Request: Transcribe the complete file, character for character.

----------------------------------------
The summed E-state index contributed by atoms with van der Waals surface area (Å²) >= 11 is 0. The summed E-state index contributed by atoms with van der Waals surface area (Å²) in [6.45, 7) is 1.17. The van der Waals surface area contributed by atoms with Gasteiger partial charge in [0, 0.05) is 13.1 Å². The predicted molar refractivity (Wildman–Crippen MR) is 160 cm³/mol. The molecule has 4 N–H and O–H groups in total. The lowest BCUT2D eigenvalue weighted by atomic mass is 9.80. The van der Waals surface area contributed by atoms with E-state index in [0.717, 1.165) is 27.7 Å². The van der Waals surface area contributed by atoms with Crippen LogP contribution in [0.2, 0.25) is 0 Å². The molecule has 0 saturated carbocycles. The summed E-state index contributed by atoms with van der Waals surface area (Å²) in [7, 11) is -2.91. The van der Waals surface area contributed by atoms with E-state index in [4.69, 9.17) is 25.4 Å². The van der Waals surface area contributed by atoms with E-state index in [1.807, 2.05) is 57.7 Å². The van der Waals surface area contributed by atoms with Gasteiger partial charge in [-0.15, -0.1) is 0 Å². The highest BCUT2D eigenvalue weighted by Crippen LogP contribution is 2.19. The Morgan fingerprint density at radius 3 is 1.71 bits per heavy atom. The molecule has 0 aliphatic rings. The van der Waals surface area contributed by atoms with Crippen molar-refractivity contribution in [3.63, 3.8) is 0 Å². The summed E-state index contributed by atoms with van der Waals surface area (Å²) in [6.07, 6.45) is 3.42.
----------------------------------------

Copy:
The summed E-state index contributed by atoms with van der Waals surface area (Å²) >= 11 is 0. The summed E-state index contributed by atoms with van der Waals surface area (Å²) in [6.45, 7) is 1.17. The van der Waals surface area contributed by atoms with Gasteiger partial charge in [0, 0.05) is 13.1 Å². The predicted molar refractivity (Wildman–Crippen MR) is 160 cm³/mol. The molecule has 4 N–H and O–H groups in total. The lowest BCUT2D eigenvalue weighted by atomic mass is 9.80. The van der Waals surface area contributed by atoms with E-state index in [0.717, 1.165) is 27.7 Å². The van der Waals surface area contributed by atoms with Crippen LogP contribution in [0.2, 0.25) is 0 Å². The molecule has 0 saturated carbocycles. The summed E-state index contributed by atoms with van der Waals surface area (Å²) in [7, 11) is -2.91. The van der Waals surface area contributed by atoms with E-state index in [4.69, 9.17) is 25.4 Å². The van der Waals surface area contributed by atoms with E-state index in [1.807, 2.05) is 57.7 Å². The van der Waals surface area contributed by atoms with Gasteiger partial charge in [-0.15, -0.1) is 0 Å². The highest BCUT2D eigenvalue weighted by Crippen LogP contribution is 2.19. The Morgan fingerprint density at radius 3 is 1.71 bits per heavy atom. The molecule has 0 aliphatic rings. The van der Waals surface area contributed by atoms with Crippen molar-refractivity contribution in [3.63, 3.8) is 0 Å². The summed E-state index contributed by atoms with van der Waals surface area (Å²) in [6.07, 6.45) is 3.42.